For most of us, the agora is electronic rather than physical. We now meet mostly online, missing the shared ‘witnessing’ known to early democracies and even early television viewers.
The idea of a central meeting place goes hand-in-hand with the idea of democracy. A location where leaders and citizens are can be heard and exchange ideas is an essential feature of a civil society. Of course it was one thing for the several hundred citizens of a young democracy like ancient Syracuse in the 5th century BC. They would gather in an open space. It’s quite another thing when the political unit is scaled up from a city-state to a nation spread over a continent.
The romance of a New England town meeting retains some of the aura of a simple agora. We have sentimentalized the idea even in classic television programs like Newhart or the Gilmore Girls. Yet there is still truth in the romance. Even if most of us live in larger cities, we can still interact with local leaders. And though most of us rarely exercise the opportunity, it can be empowering to put a municipal leader on notice with our grievances or occasional praise.
Living within political boundaries containing thousands or millions obviously changes how we can connect to each other. With regard to the federal government, most of us have only known the quasi-agora of national television news. Growing up in the 50s, my family mostly used one of three choices for connecting with the rest of the country. NBC, CBS and a weaker ABC beamed out seemingly urgent news, such as the 1969 landing on the moon. Life paused in most Colorado households in time to catch early evening newscasts narrated by Walter Cronkite at CBS or David Brinkley at NBC. The announced death of President Kennedy in 1963 came to most of the nation through the words of the venerable CBS anchor.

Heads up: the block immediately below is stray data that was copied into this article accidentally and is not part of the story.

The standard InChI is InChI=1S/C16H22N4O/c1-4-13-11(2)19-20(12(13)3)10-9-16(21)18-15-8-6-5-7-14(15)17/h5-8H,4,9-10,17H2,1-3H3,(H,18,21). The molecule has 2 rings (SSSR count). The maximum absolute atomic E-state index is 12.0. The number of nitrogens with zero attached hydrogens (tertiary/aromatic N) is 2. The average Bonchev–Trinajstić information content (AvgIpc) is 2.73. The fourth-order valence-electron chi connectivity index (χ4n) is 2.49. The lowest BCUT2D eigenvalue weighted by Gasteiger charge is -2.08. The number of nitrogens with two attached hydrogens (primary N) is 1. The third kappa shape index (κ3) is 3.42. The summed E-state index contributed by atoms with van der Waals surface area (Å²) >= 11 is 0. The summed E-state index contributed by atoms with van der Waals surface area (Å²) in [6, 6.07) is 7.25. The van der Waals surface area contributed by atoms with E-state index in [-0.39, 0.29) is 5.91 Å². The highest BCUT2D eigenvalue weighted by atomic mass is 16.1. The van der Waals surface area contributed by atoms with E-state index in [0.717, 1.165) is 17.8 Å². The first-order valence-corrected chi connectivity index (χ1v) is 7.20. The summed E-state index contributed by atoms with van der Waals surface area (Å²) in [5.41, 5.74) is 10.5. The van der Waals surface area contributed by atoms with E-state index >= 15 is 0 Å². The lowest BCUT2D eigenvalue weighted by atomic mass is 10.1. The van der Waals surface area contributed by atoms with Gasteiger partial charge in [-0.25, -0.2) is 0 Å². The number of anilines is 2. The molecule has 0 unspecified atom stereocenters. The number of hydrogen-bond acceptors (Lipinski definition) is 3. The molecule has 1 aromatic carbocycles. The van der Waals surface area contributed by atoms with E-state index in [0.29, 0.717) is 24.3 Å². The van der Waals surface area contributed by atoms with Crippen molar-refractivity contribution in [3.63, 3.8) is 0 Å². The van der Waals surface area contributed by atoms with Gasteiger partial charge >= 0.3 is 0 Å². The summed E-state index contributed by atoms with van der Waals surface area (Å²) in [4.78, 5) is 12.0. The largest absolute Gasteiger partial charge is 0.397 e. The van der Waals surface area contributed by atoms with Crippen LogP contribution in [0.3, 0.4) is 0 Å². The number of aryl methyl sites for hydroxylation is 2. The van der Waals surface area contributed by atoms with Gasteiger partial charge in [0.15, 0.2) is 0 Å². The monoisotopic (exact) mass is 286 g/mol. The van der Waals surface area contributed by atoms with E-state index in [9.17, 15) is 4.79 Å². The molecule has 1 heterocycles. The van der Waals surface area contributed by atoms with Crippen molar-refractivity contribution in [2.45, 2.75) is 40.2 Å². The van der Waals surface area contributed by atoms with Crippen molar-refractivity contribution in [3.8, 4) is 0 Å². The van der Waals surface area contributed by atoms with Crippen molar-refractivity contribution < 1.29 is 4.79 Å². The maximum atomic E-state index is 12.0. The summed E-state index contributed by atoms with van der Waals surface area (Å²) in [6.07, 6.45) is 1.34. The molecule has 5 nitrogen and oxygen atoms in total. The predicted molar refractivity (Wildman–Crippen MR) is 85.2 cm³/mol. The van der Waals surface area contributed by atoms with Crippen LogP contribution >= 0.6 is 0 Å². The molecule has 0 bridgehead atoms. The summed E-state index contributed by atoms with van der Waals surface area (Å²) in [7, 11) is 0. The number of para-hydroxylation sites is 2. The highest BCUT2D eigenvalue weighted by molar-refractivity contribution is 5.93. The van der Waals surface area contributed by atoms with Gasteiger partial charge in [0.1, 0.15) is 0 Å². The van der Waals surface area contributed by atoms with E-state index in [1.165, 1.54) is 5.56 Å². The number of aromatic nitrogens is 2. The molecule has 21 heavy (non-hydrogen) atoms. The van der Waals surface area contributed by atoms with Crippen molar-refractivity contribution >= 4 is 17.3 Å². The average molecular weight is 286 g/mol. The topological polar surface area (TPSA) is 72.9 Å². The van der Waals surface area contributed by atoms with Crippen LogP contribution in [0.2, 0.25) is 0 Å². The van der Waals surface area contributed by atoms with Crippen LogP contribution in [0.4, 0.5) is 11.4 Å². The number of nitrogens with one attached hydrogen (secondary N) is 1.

Nov. 22, 1963: In an emotional moment, Walter Cronkite tells the world that President John F. Kennedy has died, half an hour after being shot in Dallas, Texas.
The agora is now clearly electronic not in real time. We now “meet” mostly online: a change from early live television, where limits on technology meant that Americans witnessed the same momentous events more or less at the same time.
We need to be careful about citing digital “advances.” To be sure, chatter in the culture has never stopped. We are engaged with others in an endless spectrum of online communities. But in no sense should we consider Twitter or Instagram as comparable vehicles for meaningful public “discussion.” If we need a comparison, the typical social media post more closely resembles a shout issued from a passing car.
At the same time, the idea of a common civic space has withered. Readership of the nation’s largest newspapers is in decline. Reliable online news (much of it aggregated from the remaining national news outlets) occupies less of our time. The resulting fragmentation of the nation into specific audiences means that it is less likely that Americans will pay attention to significant events, or even the same informational sources. If you ask friends what they are watching on online or via networks such as CBS or Netflix, the odds are good that “their” programs are not what you are watching. Neil Postman had it at least half right: we are “amusing ourselves to death,” but now with ever more esoteric ‘narrowcasting’ that satisfies personal rather than national interests.
I see this most dramatically in younger Americans, who have not only lost the newspaper habit, but the news-seeking habit as well. There are too many other choices that offer more immediate forms of gratification. Add in the double-threat of disinformation efforts from sources ranging from this White House to the Kremlin, and we are ill-prepared to enter any kind of agora as informed citizens.
Of course a national disaster brings lots of us momentarily back to CNN, NBC or Fox news. But many more of us stay in touch–if at all–through other online venues offering their own unique perspectives and agendas. Given these changes, its little wonder that the congressional Agora envisioned by the founders of the republic is now dysfunctional. No one looks to Congress for momentous debates on the issues of the day. In structural terms, it has always run a poor second to parliamentary forms of government for hosting spirited legislative debate. The mute Congress is a symptom of our problem, but our fragmenting media now also seem ill-equipped to bring us together to ponder great national issues.